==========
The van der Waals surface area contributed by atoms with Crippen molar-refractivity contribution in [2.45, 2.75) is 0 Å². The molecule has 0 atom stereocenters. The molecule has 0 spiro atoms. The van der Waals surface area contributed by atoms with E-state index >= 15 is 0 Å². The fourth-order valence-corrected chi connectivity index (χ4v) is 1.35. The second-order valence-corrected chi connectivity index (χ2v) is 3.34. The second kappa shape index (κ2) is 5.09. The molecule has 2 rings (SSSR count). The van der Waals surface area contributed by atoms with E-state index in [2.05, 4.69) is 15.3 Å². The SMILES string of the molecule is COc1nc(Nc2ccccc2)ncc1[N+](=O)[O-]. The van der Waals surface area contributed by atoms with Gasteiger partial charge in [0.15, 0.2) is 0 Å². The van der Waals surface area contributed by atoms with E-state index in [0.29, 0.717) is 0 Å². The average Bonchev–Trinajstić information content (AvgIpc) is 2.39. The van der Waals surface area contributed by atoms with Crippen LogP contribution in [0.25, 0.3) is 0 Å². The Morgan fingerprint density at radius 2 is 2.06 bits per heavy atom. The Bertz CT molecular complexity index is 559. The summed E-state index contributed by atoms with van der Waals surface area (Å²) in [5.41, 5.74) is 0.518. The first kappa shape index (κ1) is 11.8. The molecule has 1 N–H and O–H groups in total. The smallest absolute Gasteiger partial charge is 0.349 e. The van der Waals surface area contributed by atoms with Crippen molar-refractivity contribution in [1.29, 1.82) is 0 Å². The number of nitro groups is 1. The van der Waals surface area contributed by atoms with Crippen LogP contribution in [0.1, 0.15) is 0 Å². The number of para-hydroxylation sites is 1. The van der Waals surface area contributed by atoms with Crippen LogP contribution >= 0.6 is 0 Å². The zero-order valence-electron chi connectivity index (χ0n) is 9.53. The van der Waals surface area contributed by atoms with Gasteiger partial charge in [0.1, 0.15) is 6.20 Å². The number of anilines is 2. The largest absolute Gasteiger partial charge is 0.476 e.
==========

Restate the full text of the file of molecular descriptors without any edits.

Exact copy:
The van der Waals surface area contributed by atoms with Crippen molar-refractivity contribution in [2.45, 2.75) is 0 Å². The molecule has 0 atom stereocenters. The molecule has 0 spiro atoms. The van der Waals surface area contributed by atoms with E-state index >= 15 is 0 Å². The fourth-order valence-corrected chi connectivity index (χ4v) is 1.35. The second-order valence-corrected chi connectivity index (χ2v) is 3.34. The second kappa shape index (κ2) is 5.09. The molecule has 2 rings (SSSR count). The van der Waals surface area contributed by atoms with E-state index in [2.05, 4.69) is 15.3 Å². The SMILES string of the molecule is COc1nc(Nc2ccccc2)ncc1[N+](=O)[O-]. The van der Waals surface area contributed by atoms with Gasteiger partial charge in [0.15, 0.2) is 0 Å². The van der Waals surface area contributed by atoms with E-state index in [0.29, 0.717) is 0 Å². The average Bonchev–Trinajstić information content (AvgIpc) is 2.39. The van der Waals surface area contributed by atoms with Crippen LogP contribution in [0.25, 0.3) is 0 Å². The Morgan fingerprint density at radius 2 is 2.06 bits per heavy atom. The Bertz CT molecular complexity index is 559. The summed E-state index contributed by atoms with van der Waals surface area (Å²) in [5.41, 5.74) is 0.518. The first kappa shape index (κ1) is 11.8. The molecule has 1 N–H and O–H groups in total. The smallest absolute Gasteiger partial charge is 0.349 e. The van der Waals surface area contributed by atoms with Crippen molar-refractivity contribution in [1.29, 1.82) is 0 Å². The number of nitro groups is 1. The van der Waals surface area contributed by atoms with Crippen LogP contribution in [0.1, 0.15) is 0 Å². The number of para-hydroxylation sites is 1. The van der Waals surface area contributed by atoms with Crippen LogP contribution >= 0.6 is 0 Å². The zero-order valence-electron chi connectivity index (χ0n) is 9.53. The van der Waals surface area contributed by atoms with Gasteiger partial charge in [0.1, 0.15) is 6.20 Å². The number of anilines is 2. The largest absolute Gasteiger partial charge is 0.476 e.